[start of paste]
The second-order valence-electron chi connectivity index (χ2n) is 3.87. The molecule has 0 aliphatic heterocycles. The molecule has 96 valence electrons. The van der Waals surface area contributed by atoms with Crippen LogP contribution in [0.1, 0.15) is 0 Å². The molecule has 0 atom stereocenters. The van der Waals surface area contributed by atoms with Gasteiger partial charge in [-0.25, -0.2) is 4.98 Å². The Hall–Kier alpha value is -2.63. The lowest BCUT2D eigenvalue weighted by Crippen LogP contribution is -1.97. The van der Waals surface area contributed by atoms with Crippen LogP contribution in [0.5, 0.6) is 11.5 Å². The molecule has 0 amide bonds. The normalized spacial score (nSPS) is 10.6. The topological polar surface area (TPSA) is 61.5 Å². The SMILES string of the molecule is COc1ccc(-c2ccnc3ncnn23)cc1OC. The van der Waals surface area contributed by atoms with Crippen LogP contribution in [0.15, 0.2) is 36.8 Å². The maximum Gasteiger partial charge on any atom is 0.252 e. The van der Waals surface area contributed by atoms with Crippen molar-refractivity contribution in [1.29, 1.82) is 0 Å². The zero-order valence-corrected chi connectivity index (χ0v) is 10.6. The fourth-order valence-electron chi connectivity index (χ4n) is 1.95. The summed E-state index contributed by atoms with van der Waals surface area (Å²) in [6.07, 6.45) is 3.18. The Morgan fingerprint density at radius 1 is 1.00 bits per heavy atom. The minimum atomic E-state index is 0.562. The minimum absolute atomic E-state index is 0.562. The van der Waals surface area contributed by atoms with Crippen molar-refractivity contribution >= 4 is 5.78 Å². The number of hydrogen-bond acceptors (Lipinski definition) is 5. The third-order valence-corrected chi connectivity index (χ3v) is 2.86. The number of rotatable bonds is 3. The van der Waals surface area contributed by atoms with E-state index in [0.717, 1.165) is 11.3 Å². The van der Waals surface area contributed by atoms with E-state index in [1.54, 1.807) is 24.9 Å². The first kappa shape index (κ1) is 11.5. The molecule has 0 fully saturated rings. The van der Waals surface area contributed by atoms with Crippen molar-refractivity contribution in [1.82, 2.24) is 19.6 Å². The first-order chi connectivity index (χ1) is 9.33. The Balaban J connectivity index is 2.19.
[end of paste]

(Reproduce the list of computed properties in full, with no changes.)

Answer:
The second-order valence-electron chi connectivity index (χ2n) is 3.87. The molecule has 0 aliphatic heterocycles. The molecule has 96 valence electrons. The van der Waals surface area contributed by atoms with Crippen LogP contribution in [0.1, 0.15) is 0 Å². The molecule has 0 atom stereocenters. The van der Waals surface area contributed by atoms with Gasteiger partial charge in [-0.25, -0.2) is 4.98 Å². The Hall–Kier alpha value is -2.63. The lowest BCUT2D eigenvalue weighted by Crippen LogP contribution is -1.97. The van der Waals surface area contributed by atoms with Crippen LogP contribution in [0.5, 0.6) is 11.5 Å². The molecule has 0 amide bonds. The normalized spacial score (nSPS) is 10.6. The topological polar surface area (TPSA) is 61.5 Å². The SMILES string of the molecule is COc1ccc(-c2ccnc3ncnn23)cc1OC. The van der Waals surface area contributed by atoms with Crippen LogP contribution in [0.15, 0.2) is 36.8 Å². The maximum Gasteiger partial charge on any atom is 0.252 e. The van der Waals surface area contributed by atoms with Crippen molar-refractivity contribution in [1.29, 1.82) is 0 Å². The zero-order valence-corrected chi connectivity index (χ0v) is 10.6. The fourth-order valence-electron chi connectivity index (χ4n) is 1.95. The summed E-state index contributed by atoms with van der Waals surface area (Å²) in [6.07, 6.45) is 3.18. The Morgan fingerprint density at radius 1 is 1.00 bits per heavy atom. The minimum atomic E-state index is 0.562. The minimum absolute atomic E-state index is 0.562. The van der Waals surface area contributed by atoms with Crippen molar-refractivity contribution >= 4 is 5.78 Å². The number of hydrogen-bond acceptors (Lipinski definition) is 5. The third-order valence-corrected chi connectivity index (χ3v) is 2.86. The number of rotatable bonds is 3. The van der Waals surface area contributed by atoms with E-state index in [0.717, 1.165) is 11.3 Å². The van der Waals surface area contributed by atoms with E-state index in [1.54, 1.807) is 24.9 Å². The first kappa shape index (κ1) is 11.5. The molecule has 0 fully saturated rings. The van der Waals surface area contributed by atoms with Crippen molar-refractivity contribution in [1.82, 2.24) is 19.6 Å². The first-order chi connectivity index (χ1) is 9.33. The Balaban J connectivity index is 2.19.